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Milk   Listen
verb
Milk  v. i.  
1.
To draw or to yield milk.
2.
(Elec.) To give off small gas bubbles during the final part of the charging operation; said of a storage battery.






Collaborative International Dictionary of English 0.48








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"Milk" Quotes from Famous Books



... which her words Produced, the night-hawk's startling cry Succeeded, and, round and round, above Her head a milk-white falcon soared, Now sailing high, now skimming low, As if some mystic orison In exultation ...
— Indian Legends of Minnesota • Various

... moon the red pomegranate flowers Lean to the Yucca's bells, While with her chrism of dew, sad Midnight fills The milk-white asphodels. ...
— War Poetry of the South • Various

... of ground rice into a saucepan and gradually add half a pint of milk, boil it gently for twelve minutes in a bainmarie, but stir the whole time, so as to get it very smooth. Just before serving add an ounce of butter, pass it through a sieve, and mix it ...
— The Cook's Decameron: A Study in Taste: - Containing Over Two Hundred Recipes For Italian Dishes • Mrs. W. G. Waters

... her eyes to form? Let them effuse the azure rays, That in Minerva's glances blaze, Mixt with the liquid light that lies In Cytherea's languid eyes. O'er her nose and cheek be shed Flushing white and softened red; Mingling tints, as when there glows In snowy milk the bashful rose. Then her lip, so rich in blisses, Sweet petitioner for kisses, Rosy nest, where lurks Persuasion, Mutely courting Love's invasion. Next, beneath the velvet chin, Whose dimple hides a Love within, Mould her neck with grace descending, ...
— The Complete Poems of Sir Thomas Moore • Thomas Moore et al

... hesitating and added, "At that, perhaps, I may be some good. I could cook anyhow and I suppose I could be taught to milk a ...
— Mary Wollaston • Henry Kitchell Webster

... more room and more windows, better air, cleaner streets, room for grass and flowers, pure milk and meat, and less crowding ...
— Lo, Michael! • Grace Livingston Hill

... use cryin' over spilled milk, as the feller says," he observed as he contemplated the ruin all ...
— Tom Slade's Double Dare • Percy Keese Fitzhugh

... Fig. 107. The pith from elder, corn-stalk, milk-weed, etc., is very light and porous. When this is tied to the end of a silk thread, we get the pith-ball electroscope, so much talked about in nearly every text-book on physics. The upper end of the thread may be tied to any suitable ...
— How Two Boys Made Their Own Electrical Apparatus • Thomas M. (Thomas Matthew) St. John

... how Mme. Sauvage can stop in his service," said the portress, by way of comment; she was following in Mme. Cibot's wake. "I will come up with you, madame" she added; "I am taking the milk and the newspaper ...
— Poor Relations • Honore de Balzac

... be," replied Horse-Shoe; "but he did excellent service. These are his prisoners, Mistress Ramsay; I should never have got them if it hadn't been for Andy. In these drumming and fifing times the babies suck in quarrel with their mother's milk. Show me another boy in America that's made more prisoners than there was men to fight ...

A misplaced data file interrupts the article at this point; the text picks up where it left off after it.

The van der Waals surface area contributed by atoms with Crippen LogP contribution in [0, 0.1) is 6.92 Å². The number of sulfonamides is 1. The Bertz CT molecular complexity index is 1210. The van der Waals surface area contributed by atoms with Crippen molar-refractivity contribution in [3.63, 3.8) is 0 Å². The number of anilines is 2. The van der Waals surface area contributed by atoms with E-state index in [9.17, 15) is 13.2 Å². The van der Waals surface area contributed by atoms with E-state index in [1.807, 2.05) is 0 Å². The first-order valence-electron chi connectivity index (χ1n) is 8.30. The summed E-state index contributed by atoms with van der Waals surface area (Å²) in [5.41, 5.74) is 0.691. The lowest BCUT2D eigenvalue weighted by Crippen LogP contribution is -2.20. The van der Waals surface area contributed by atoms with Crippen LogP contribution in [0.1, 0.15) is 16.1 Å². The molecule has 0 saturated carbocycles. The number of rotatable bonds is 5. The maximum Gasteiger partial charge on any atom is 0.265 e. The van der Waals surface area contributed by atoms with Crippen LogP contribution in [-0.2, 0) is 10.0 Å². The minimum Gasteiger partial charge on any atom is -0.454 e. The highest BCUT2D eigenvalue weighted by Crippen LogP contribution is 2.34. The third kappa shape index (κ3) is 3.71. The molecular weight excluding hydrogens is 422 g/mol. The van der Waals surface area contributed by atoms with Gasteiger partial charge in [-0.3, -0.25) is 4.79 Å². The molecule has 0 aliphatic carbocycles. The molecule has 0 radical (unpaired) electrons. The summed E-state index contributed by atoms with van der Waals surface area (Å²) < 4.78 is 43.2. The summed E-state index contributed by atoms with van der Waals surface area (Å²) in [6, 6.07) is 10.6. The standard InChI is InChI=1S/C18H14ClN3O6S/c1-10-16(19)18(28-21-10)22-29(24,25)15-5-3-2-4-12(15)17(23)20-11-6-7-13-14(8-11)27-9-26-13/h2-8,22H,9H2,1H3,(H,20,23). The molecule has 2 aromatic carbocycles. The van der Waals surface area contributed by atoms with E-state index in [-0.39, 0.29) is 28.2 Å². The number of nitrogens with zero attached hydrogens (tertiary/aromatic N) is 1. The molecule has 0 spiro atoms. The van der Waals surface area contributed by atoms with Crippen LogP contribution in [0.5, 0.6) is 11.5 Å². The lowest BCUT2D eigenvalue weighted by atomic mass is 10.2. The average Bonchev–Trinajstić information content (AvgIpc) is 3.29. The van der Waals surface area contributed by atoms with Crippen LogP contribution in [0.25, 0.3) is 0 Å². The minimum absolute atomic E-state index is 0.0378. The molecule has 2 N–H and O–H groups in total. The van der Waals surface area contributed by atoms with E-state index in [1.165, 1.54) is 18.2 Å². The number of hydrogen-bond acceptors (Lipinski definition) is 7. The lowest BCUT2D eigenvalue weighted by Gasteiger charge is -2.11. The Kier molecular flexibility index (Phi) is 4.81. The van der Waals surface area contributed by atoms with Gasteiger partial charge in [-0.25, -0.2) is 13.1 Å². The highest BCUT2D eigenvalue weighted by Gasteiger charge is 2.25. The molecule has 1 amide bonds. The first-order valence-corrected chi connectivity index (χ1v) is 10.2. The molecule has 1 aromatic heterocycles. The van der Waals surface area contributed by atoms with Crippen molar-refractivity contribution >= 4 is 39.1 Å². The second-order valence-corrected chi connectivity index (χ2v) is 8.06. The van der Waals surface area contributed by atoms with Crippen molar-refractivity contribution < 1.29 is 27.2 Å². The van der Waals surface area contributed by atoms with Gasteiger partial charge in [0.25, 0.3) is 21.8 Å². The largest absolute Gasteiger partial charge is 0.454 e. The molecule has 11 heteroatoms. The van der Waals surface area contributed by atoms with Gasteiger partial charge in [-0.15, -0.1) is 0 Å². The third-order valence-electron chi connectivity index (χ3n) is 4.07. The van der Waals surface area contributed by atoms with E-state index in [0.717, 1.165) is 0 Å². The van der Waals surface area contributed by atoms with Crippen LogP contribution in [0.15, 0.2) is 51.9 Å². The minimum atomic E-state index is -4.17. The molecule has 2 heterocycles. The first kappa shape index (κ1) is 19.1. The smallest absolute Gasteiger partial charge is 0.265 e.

— Southern Literature From 1579-1895 • Louise Manly

... Bible with your mother's milk, I suppose," said Gertrude pettishly, "and have had it knitted into you ever since by your grandmother's needles. I did not expect you to be a spoil-sport, Lettice. I thought you would be only too happy to come out of your convent ...
— It Might Have Been - The Story of the Gunpowder Plot • Emily Sarah Holt

... that Lerton was far from being effeminate when it came to a business deal. There had been whispers about his dark methods, and it was well known that a business foe got small sympathy or consideration from him. He was a fashionable cut-throat without any of the milk of human kindness ...
— The Brand of Silence - A Detective Story • Harrington Strong

... gone, and so is the Sun, And farming is nought but a bilk. When our Butter is Dutch, and our Cheese is Yank, Why, why should they leave us our Milk? ...
— Punch, Or The London Charivari, Vol. 101. Sep. 12, 1891 • Various

... hard for them to get away. The child dropped her books and toys, and clung to Amy. "She knows yer; she knows all about yer," said the delighted father. "Well, ef yer must go, yer'll take suthin' with us;" and from a great pitcher of milk he filled several goblets, and they all drank to the health of little Amy. "Yer'll fin' half-dozen pa'triges under the seat, Miss Amy," he said, as they drove away. "I was bound I'd have some kind of ...
— Nature's Serial Story • E. P. Roe

... about head and shoulders, bargains with a pedler for a monkey on a stick and two cents' worth of flitter-gold. Five ill-clad youngsters flatten their noses against the frozen pane of the toy-shop, in ecstasy at something there, which proves to be a milk wagon, with driver, horses, and cans that can be unloaded. It is something their minds can grasp. One comes forth with a penny goldfish of pasteboard clutched tightly in his hand, and, casting cautious glances ...
— Children of the Tenements • Jacob A. Riis

... little frogs, but timid of most things; there was a small snake of wonderful swiftness and as green as the grass into which it darted; there were the water pilots, sunning themselves in coils upon the driftwood in the water, swart of color, thick of form and offensive of aspect; there were the milk-snakes, yellowish gray, with wonderful banded sides and with checker-board designs in black upon their yellow bellies. Sometimes a pan of milk from the solitary cow, set for its cream in the dug-out cellar beneath the house, would be found with its yellow ...